Testing for a Faulty Fuel Pressure Regulator

A faulty fuel pressure regulator is going to cause a lot of hesitation in your vehicle. The engine can give out excessive oil or smoke as a sign of a faulty regulator. It affects fuel mileage because it tampers with the fuel-injection system, which is used to adjust the amounts of air and fuel received by the engine. Low pressure is the most common way for a regulator to fail so that’s always a good indication that something is wrong with it. The fuel pressure regulator has a hose that provides a vacuum that is set right next to it. When the vehicle is in idle the hose provides less pressure to the fuel coming inside. When the engine is revved the pressure increases. A faulty regulator tampers with this pressure and fuel is not properly served to the engine.

Fuel regulators are part of the fuel-injection systems of modern engines, along with other components, such as the fuel pump, control module and various sensors. Having any of these components fail can affect the entire injection system. This is one of the main reasons the regulators fail, as they are otherwise very reliable. Fixing them is usually done by replacing the entire part, as they do not have a high cost.

Known Locations of a Regulator

When you’re trying to locate your fuel pressure regulator you have to know where to start looking. This will be different for different cars. The easiest way to find it is to follow the fuel rails. The regulator will have a vacuum line attached to it that looks a lot like a vacuum cleaner’s hose. The actual regulator is small in size, usually made of metal and looks like something you would use to uncork a bottle of wine. It is held in place by a built-in thread and is usually screwed in.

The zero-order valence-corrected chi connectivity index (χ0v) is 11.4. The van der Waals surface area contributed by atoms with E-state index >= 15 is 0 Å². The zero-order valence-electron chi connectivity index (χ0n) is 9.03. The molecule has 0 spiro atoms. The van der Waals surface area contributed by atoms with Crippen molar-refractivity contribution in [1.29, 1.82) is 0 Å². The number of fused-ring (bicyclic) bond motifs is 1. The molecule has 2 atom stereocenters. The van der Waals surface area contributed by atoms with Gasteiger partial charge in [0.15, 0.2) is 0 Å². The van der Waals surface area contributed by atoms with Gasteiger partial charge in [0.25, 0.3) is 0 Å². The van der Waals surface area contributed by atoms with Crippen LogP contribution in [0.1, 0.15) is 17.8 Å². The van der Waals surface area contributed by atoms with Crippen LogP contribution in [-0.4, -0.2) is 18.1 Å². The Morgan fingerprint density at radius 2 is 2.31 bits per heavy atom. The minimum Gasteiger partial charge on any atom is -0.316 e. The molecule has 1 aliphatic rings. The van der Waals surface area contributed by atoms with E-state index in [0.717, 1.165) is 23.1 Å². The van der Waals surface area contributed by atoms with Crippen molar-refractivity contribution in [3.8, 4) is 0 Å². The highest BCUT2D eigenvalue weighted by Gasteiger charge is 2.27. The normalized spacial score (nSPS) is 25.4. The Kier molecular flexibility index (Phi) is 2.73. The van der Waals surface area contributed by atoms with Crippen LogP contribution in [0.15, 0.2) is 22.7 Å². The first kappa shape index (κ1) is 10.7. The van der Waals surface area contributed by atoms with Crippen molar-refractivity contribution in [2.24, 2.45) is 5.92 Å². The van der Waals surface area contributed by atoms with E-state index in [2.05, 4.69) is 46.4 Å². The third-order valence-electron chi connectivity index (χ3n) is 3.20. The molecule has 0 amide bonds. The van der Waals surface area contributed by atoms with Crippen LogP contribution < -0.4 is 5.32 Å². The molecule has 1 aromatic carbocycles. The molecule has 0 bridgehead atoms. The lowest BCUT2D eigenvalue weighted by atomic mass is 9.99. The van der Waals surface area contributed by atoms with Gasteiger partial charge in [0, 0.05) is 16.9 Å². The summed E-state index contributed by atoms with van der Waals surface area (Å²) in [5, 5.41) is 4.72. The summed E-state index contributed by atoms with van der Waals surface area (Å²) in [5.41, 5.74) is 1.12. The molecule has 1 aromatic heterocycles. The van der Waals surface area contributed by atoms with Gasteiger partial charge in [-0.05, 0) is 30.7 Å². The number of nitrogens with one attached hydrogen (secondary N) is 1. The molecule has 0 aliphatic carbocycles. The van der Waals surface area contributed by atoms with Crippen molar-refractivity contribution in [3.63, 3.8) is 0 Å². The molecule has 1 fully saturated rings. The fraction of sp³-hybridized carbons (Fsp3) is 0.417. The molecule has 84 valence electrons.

Symptoms of a Faulty Regulator

The symptoms of a faulty fuel pressure regulator are varied and can be shared by other problems with your car. The most common is having a rough engine, even while in idle. This can cause the engine to run erratically or come to a complete stop. It is also referred to as stalling. Smelling the oil dipstick is a good way to detect it, as well. If you smell fuel on it then it is a sign that you have fuel infiltration in the oil bath. This typically points to a faulty regulator. Black smoke coming from the tail pipe is another symptom, although this can be a symptom for other problems as well, such as low oil or bad air/fuel mixture.

Safety Information

Whenever you are working on car components that come in contact with fuel or electricity it is a very good idea to remove the battery terminals. Rogue sparks can ignite fuel vapors without even coming in contact with the actual fuel. When working with the regulator it is also good practice to disconnect the fuel pump relay. Check the owner’s manual whenever you are unsure of what you are doing and wear protective gear such as glasses and gloves when working with the fuel pressure regulator.